Delta Air Lines, which has grounded majority of its flights amid the coronavirus – related travel ban, said it plans to resume operations to several major routes in June. This also includes passenger flights to Shanghai in China, pending government approval.
Compared to May, Delta is adding around 100 more daily flights in June, both U.S. domestic and international, that were previously suspended. These include services out of its Atlanta hub and New York’s John F. Kennedy International Airport.
Meanwhile, June schedule is significantly reduced in comparison to last year. Overall second-quarter schedule is expected to be 85 percent smaller than last year, with reductions of 80 percent in U.S. domestic capacity and 90 percent internationally.
The Atlanta-based carrier said the announced schedule, including routes and frequency, remains subject to change due to the evolving nature of COVID-19.
Within the country, Delta continues to provide flights to all U.S. hubs and top markets for critical travel needs, but with significantly lower frequency. The company has temporarily consolidated operations in some markets served by multiple airports, while it is adding more flights to its June schedule in comparison to May, primarily in Atlanta, New York and between hubs.
Delta also operates cargo-only scheduled service from Shanghai to Atlanta and Los Angeles, transporting medical supplies and other essential items.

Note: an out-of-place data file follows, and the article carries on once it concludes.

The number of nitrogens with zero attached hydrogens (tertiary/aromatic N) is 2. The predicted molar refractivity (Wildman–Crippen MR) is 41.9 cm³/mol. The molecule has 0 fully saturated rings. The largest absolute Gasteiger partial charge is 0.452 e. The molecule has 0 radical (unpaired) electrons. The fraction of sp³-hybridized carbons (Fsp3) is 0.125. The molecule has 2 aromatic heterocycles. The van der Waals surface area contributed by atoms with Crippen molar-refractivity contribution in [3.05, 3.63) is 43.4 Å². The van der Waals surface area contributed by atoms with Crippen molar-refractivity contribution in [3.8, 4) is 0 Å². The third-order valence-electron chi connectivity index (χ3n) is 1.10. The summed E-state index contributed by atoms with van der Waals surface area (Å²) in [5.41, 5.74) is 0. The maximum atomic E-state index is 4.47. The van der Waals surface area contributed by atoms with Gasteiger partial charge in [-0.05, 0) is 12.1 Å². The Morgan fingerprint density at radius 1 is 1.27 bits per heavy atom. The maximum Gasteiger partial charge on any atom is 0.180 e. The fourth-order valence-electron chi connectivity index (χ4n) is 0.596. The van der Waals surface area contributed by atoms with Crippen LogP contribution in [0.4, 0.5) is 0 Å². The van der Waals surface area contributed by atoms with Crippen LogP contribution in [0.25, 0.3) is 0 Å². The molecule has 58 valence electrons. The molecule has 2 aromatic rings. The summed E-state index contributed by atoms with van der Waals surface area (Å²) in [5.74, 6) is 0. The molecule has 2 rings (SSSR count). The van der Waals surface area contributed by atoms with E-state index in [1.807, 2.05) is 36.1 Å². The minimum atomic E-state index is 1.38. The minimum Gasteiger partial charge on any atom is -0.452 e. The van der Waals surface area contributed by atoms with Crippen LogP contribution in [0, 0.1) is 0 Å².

In order to ensure safety amid the pandemic, Delta is asking customers and employees to wear face coverings throughout the travel journey. The airline has also implemented policies like capping seating between 50 and 60 percent to ensure customer spacing on all aircraft. Customers also have added flexibility if they need to change their plans.
Several airlines across the globe have significantly cut flight schedules in recent months after the rapid spread of the coronavirus sharply reduced demand for air travel.
In the U.S., the Transportation Security Administration screened 253,807 travelers on Monday, sharply lower than the 2.62 million travelers screened on the same day last year. However, the number is significantly higher compared to 87,534 travelers reported on April 14 amid the peak of Covid-19 crisis.
Meanwhile, the U.S. Department of Transportation last week issued a second warning to airlines to issue refunds to passengers for canceled flights during the coronavirus pandemic after the agency saw a surge in complaints related to refunds.
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